2. Don’t stress, get up. If you can’t sleep after a few minutes, get up out of bed and do a non-stressful, non-work related activity. Don’t spend hours in bed wondering when sleep is going to happen; this perpetuates insomnia because you’re over thinking it.
3. Ditch alcohol. Or at least decrease it. It wasn’t that long ago that physicians recommended “night caps” for those experiencing sleep problems. But using alcohol for sleep is a bad idea in three specific ways:
” Alters the quality of your sleep. Even if you sleep a full night after drinking, you may not feel rested in the morning. Alcohol lightens sleep and suppresses REM.
” Disrupts the total time you sleep. You may wake up frequently throughout the night and have problems falling back asleep as the alcohol works through your system.
” Increases the prevalence of pre-existing sleep disorders. Millions of Americans suffer from obstructive sleep apnea, which can intensify after alcohol consumption. Moderate to large amounts of alcohol consumed in the evening can lead to a substantial narrowing of the airway, increasing the frequency and duration of breath holding episodes and resulting sleep apnea.
4. Kick your caffeine habit. It’s no secret that caffeine is a stimulant. Avoid coffee, soda and tea after 2 p.m. or eight hours before bedtime.
5. Eat smart. Heavy or rich foods, fatty or fried meals, spicy dishes, citrus fruits, and carbonated drinks trigger indigestion for some people. When this occurs close to bedtime, painful heartburn can disrupt sleep. There’s even a condition called “silent reflux,” where a person just experiences disturbed sleep but doesn’t wake up enough to know it’s heartburn that has awakened them.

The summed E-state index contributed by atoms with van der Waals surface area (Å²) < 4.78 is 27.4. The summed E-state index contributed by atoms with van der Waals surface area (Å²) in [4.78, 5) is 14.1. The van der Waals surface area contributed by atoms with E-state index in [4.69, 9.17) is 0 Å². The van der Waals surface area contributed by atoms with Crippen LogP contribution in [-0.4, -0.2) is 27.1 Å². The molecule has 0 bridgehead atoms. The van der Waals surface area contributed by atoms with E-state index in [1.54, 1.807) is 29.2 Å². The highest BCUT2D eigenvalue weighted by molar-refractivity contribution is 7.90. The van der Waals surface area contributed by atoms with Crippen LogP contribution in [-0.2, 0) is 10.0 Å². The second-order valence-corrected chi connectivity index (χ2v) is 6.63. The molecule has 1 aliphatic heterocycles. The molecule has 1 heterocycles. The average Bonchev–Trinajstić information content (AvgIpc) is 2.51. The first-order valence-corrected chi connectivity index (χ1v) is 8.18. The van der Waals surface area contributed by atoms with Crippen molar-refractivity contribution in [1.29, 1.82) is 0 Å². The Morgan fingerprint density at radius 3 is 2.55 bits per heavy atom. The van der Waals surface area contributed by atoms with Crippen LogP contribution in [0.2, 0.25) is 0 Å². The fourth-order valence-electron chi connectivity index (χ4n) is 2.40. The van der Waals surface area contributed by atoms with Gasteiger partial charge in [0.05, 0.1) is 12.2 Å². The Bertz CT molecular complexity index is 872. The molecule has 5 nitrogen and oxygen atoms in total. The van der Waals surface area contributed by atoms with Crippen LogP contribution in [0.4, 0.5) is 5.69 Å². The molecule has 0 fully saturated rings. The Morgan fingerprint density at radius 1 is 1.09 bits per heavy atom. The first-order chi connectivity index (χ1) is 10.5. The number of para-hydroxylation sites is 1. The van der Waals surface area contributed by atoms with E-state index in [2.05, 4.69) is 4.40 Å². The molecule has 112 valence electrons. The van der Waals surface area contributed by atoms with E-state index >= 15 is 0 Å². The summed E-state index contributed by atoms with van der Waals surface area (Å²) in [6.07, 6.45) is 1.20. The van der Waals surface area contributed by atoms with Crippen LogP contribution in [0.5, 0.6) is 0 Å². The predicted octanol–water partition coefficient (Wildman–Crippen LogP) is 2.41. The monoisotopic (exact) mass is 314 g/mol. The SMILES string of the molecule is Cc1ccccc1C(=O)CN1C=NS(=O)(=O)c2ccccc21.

6. Ban bed buddies. This won’t be popular but, although we love our pets, they are not great bed buddies. According to a survey by the Mayo Clinic Sleep Disorders Center, 53 percent of people who sleep with pets say that their animals disturb their sleep. After sleeping all day, kitty might think a 4 a.m. pounce on your chest is an excellent way to romp. And Fido may snore, bark in his sleep, or even hog the bed as he shifts around. And he’s nearly always going to assume a 3 a.m. bathroom trip is an invitation to play. A furry bed buddy is just not conducive to good sleep.
7. Get moving. Exercising is a great stress reducer. It was previously thought to avoid strenuous exercise too close to bedtime, but research by the National Sleep Foundation now shows moderate exercise at any time yields significant health and sleep benefits.
8. Let the light shine in the morning. While you probably know that light tells the brain it is time to wake up, it also helps set your internal sleep/wake clock and keep you alert throughout the day. To kick start the day, try eating breakfast outside – sunlight exposure for just 30 minutes in the morning promotes a healthy sleep/wake cycle.